Smuggler's Inn: The border town bed and breakfast whose visitors don't always stay the night
Irregular border crossings are not a new concept for Bob Boulé, owner of a Blaine, Washington bed and breakfast located steps from the Canada — U.S. border. This year, though, he's noticed a difference in the direction of travel.
"With Trump as president, we're not seeing the Canadians wanting to go illegally into the United States," said Boulé, owner of the aptly named Smuggler's Inn.
Some of his guests have made their way across his property, which the border runs through, and into Canada by morning.
"There are times that we've seen people arrested in Canada that were guests here," he said.
As at the end of March this year, 201 asylum seekers were intercepted in British Columbia by RCMP officers.
In the month of March alone, across the country, 887 people were arrested entering Canada from outside an official port of entry — that's up from the previous two months, bringing the total to 1860 so far for 2017.
For some, their last sleep was likely at Smuggler's Inn.
Who are the guests?
Smuggler's Inn has had visitors from more than 70 different countries, including Afghanistan, Syria, Iraq, and several African nations, said Boulé. Many of them have left behind gifts, including antique African masks and traditional costumes that now adorn the walls.
"Most of them don't speak English. Some of them are well educated, some of them are doctors," he said, believing they're in search of a 'better life'.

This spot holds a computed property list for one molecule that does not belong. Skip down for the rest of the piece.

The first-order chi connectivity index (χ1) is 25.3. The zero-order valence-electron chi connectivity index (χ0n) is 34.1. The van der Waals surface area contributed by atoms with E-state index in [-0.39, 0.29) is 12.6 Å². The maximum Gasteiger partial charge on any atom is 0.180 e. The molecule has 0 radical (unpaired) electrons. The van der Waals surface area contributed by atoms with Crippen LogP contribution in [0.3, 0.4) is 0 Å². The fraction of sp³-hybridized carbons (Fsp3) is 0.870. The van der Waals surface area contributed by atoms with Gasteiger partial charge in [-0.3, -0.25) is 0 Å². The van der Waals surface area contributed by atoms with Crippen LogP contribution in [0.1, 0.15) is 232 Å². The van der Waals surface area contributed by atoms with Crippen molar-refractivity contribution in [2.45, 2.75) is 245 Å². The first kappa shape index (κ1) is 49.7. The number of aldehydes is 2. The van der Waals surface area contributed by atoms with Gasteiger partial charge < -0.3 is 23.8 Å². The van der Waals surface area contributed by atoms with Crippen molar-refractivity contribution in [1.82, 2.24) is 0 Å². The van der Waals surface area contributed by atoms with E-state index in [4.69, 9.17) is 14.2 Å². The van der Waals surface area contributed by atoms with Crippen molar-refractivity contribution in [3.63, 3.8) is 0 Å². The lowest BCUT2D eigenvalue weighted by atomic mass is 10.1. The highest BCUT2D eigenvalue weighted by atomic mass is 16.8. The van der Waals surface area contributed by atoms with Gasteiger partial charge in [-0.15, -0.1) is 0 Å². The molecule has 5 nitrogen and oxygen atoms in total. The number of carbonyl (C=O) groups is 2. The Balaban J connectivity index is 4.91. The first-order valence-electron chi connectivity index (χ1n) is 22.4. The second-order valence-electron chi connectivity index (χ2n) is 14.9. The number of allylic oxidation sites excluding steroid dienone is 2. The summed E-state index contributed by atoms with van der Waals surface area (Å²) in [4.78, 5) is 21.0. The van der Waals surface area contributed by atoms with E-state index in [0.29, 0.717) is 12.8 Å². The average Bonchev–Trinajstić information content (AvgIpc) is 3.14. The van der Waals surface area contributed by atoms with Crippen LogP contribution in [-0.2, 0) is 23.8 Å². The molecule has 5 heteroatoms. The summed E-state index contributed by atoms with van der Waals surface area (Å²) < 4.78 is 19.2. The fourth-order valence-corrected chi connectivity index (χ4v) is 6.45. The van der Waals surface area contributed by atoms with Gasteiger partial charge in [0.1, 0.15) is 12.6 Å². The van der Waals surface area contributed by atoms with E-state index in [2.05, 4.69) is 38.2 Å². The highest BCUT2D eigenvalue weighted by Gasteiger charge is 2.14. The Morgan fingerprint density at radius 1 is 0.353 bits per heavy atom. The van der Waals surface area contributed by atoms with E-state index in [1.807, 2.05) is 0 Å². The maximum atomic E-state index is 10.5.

"The first thing they say is if it was a perfect world they wouldn't leave," admits Boulé.
There may not be a fence or a physical barrier surrounding Smuggler's Inn, but there are cameras keeping close watch.
"You're living in a bubble," said Boulé of the surveillance, which he has gotten used to during his 17 years living here.
But he says he's noticed more border patrol officers in the past few months — and he isn't the only one.
His neighbour, Mike Lucas, has lived along the same stretch in Blaine, right next to Avenue Zero, for a decade.
"Many a night we'll be sitting in the living room and the lights from the RCMP cars will be parked out here on Zero Avenue. It's kind of a Christmas light show," said Lucas.
He said authorities have asked him to keep an eye out for cabs dropping people off at the empty lot beside his home.
"The border patrol says that any time you see a red cab company come up here, call us because chances are the families have got the cabs to bring them up here and then they'll cross immediately."
In a statement, US Customs and Border Protection says it works closely with both the RCMP and CBSA to ensure all crossings are "conducted lawfully and orderly through official ports of entry on both sides," and not doing so can "lead to incarceration, monetary penalties, deportation with a ban on re-entry."
Boulé has taken his own measures to verify the status of his guests — each one has to prove their legal right to be in the United States before being allowed to stay.
However, he understands why some attempt to enter Canada.
"When in the United States they're not getting the same warmth, and there's other countries that aren't welcoming," said Boulé.
"Trying to figure out how to go to Canada to be welcomed is really important."